Five Science Fiction-Themed Music Videos

Science fiction themes have been intertwined with popular music since the days of Ziggy Stardust, early Yes album covers, and Parliament’s Mothership Connection, to name but the tiniest handful of examples. Continuing along that evolutionary path, modern science fiction’s technologically oriented, frequently dystopian edge is well represented within today’s popular music scene in the form of the modern medium of music videos. I frequently hear, “People still make music videos??” as though the loss of the original MTV programming format decades ago signified the death knell of the medium, but the fact is that music videos today are a frequently outstanding creative outlet, often featuring top notch production values and innovative storytelling, and science fiction has a very credible hold in this format (overwrought Muse videos notwithstanding).

Here are five science fiction themed music videos that take a look at unfolding, futuristic societal dilemmas, using five entirely different aesthetic approaches to get their messages across:


Janelle Monáe — Many Moons

Choosing a Janelle Monáe video to highlight in a list of five is a tricky endeavor, particularly if your self-imposed constraint is to avoid choosing five Janelle Monáe videos and calling it a day. Her most recent endeavor, the fifty-minute long “emotion picture” called Dirty Computer, co-starring Tessa Thompson (Thor: Ragnarok, Annihilation), spawned a series of fantastic videos set in a dystopian future where individuality is scrubbed from rebel youth by a fascist state. If you want to see a breathtaking, hopeful vision of what the population of America will look like someday soon, invest the fifty minutes in this experience. (The video for “Crazy, Classic, Life” is a good trailer if you need further enticement.)

But even back in 2007, her dystopian vision felt fully realized in the story of her alter ego, the android Cyndi Mayweather, in danger of being disassembled for the crime of falling in love with a human. Mayweather occupied the protagonist role in an EP called Metropolis: The Chase Suite (an overt nod to the film of the same name) and an album, The ArchAndroid, a second part to Mayweather’s story in which she became a revolutionary figure to an android underground.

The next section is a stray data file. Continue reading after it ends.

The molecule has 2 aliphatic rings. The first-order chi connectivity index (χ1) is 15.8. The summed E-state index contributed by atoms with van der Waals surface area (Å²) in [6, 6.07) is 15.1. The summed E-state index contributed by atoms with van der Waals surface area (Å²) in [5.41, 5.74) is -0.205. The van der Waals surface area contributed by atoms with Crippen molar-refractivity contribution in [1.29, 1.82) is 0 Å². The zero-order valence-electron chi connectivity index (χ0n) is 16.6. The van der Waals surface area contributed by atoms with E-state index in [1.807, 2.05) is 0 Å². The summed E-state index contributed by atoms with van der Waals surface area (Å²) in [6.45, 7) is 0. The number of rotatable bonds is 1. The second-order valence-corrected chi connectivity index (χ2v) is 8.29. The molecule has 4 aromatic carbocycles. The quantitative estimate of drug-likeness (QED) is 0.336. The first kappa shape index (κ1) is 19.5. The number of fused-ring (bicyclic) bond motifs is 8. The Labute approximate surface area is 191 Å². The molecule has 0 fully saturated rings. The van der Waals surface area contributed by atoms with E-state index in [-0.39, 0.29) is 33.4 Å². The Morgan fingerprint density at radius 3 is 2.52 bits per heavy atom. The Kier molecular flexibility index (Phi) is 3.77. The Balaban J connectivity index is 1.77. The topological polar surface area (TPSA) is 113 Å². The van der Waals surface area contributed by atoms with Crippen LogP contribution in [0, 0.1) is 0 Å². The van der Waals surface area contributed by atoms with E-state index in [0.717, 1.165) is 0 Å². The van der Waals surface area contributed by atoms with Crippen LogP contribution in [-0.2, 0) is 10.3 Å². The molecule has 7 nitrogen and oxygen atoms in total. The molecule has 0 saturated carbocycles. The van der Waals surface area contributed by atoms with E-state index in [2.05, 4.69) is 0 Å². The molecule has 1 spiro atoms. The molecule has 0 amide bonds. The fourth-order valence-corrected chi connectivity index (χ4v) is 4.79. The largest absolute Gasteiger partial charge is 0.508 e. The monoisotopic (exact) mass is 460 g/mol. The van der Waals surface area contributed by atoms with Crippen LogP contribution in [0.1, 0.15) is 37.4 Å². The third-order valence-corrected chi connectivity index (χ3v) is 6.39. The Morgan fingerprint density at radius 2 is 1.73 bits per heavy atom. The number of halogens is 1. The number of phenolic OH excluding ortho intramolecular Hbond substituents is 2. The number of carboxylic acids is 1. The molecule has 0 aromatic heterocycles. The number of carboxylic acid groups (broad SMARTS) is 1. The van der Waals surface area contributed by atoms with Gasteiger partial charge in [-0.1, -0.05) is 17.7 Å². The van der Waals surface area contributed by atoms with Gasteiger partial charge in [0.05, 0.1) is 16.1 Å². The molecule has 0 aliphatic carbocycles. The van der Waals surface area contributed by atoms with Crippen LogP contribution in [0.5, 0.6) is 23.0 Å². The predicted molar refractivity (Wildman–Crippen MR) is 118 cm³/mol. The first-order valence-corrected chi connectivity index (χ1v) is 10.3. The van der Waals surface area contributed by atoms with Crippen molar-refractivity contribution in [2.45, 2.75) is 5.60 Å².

“Many Moons,” published to YouTube in 2009, takes us on the scene of an android auction where multiple variations of the Mayweather model are for sale. Monáe’s vision and execution as an artist seem as flawless even that early in her career as they are today, nearly a decade later.


LCD Soundsystem — oh baby

LCD Soundsystem’s videos prior to its dissolution back in 2011 often had an edgy, boisterous vibe. The video for “Drunk Girls,” for instance, saw the band actively harassed across all corners of a soundstage by an anarchist crew dressed as pandas, who sprayed them with fire extinguishers, shot fireworks at them, doused them in champagne, and duct taped them together—you know, “for fun!” (Sadly this video disappeared from YouTube, although you can still see a thirty second trailer for it.)

But the band’s first video since reuniting in 2016, “oh baby” (from the album american dream), is a big step narratively, and the personnel on hand are impressive. Directed by Rian Johnson (who previously directed a small independent cult film called Star Wars: The Last Jedi), “oh baby” stars Academy Award winning actress Sissy Spacek (currently starring in Castle Rock) and David Straithern (who recently guest starred on season three of The Expanse) as a pair of married scientists who devote their waning days together to unraveling a major scientific discovery.

I had the pleasure of watching this video for the first time without understanding more than that, and I’d encourage that experience, with one exception: as the video comes to its surprising resolution, listen for the closing lyric of the song—“There’s always a side door / Into the dark”—for maximum emotional impact.


Massive Attack — Voodoo In My Blood